Dr Noha Seoudi talk
The next speaker was Dr Noha Seoudi (Clinical Lecturer, Dental Institute), who discussed her journey starting in Egypt, and through her professional career to her current role at QMUL.
Professor Federica Marelli-Berg talk
The last speaker was Professor Federica Marelli-Berg (Professor of Cardiovascular Immunology, William Harvey Research Institute), who moved here a long time ago (in 1992
- As a young woman, she was very ambitious She said you have to make choices in an academic career and as a woman that is not easy. She chose to come to London as she liked London but found her first year a massive shock, where she met with new accents that she could not understand. She offered some advice for example, theimportance of finding a nice safe homely place and a nice place to go in the evening. after the long hours in the lab..
- She discussed her first trip to the pub and the culture difference, and the first pint! It si important to be happy where you are and to integrate.
- She went on to discuss the importance of maintaining a balance between personal life and professional life. It was important for her to get as much as she could out of her working day, instead of sitting in front of the desk until 12 o’clock as an experiment was running. She made a light-hearted comment about her efficiencyat having only one maternity leave, by having twins. Nevertheless, there were difficulties without family around to help as they were in Italy, which meant incredible expenses for nursery fees.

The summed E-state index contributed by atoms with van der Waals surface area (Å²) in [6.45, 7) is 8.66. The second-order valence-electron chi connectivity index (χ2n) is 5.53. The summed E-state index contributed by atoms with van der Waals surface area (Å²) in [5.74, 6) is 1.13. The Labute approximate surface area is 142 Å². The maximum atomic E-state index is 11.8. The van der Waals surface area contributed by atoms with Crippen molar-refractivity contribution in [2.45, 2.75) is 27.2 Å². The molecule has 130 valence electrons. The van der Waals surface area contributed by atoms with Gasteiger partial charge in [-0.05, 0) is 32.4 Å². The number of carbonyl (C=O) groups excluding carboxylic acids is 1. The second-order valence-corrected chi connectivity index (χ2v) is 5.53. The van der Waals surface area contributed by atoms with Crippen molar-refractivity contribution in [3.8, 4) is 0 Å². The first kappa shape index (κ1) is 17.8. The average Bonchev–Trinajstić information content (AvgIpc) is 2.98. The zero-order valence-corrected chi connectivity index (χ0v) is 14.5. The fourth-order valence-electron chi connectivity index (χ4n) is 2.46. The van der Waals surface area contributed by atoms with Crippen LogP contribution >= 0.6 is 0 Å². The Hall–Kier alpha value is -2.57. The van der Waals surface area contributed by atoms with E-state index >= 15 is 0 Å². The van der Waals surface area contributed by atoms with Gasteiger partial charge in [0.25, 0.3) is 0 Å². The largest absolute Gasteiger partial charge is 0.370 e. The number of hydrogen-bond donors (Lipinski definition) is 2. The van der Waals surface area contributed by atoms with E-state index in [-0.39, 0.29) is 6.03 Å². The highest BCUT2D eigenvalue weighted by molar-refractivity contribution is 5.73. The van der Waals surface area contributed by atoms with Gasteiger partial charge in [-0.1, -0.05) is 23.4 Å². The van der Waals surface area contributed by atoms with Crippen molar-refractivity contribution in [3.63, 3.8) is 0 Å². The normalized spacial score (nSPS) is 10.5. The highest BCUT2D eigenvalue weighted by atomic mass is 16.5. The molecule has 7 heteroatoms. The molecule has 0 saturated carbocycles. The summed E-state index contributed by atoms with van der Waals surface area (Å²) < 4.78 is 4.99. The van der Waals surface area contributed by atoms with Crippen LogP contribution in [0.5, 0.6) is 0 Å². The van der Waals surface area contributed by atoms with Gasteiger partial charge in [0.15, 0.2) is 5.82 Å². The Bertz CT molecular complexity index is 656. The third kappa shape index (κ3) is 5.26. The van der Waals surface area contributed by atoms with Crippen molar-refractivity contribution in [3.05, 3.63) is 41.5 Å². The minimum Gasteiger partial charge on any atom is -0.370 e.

Prof Marelli-Berg went on to praise the support for women at QMUL; women being taken seriously is very good at QMUL and a significant factor in her move to QMUL from Imperial!
She mentioned her constant doubts of being a good mother; there is a balance between being good in your career and being a good mother. She still looks for reassurance from her daughtersas it does stay with you: the fact that she had to send them to nursery, and that she could not give up her career.
She described the differences between the UK and Italy in that it is how good you are and how ambitious you are that drives you in Italy- there isn’t the same opinion here as there is Oxford and Cambridge to judge success.
She loves promoting the career progression of young ECRs in academia, she doesn’t do it only for women, but for men too, she lets anybody under her umbrella to help young people who want a career. She wants to be somebody that facilitiates the career of those under her.
Her advice was to find a mentor, whether a woman or a man; she felt that it is key to have real heroes.”
Free food as often in WISE event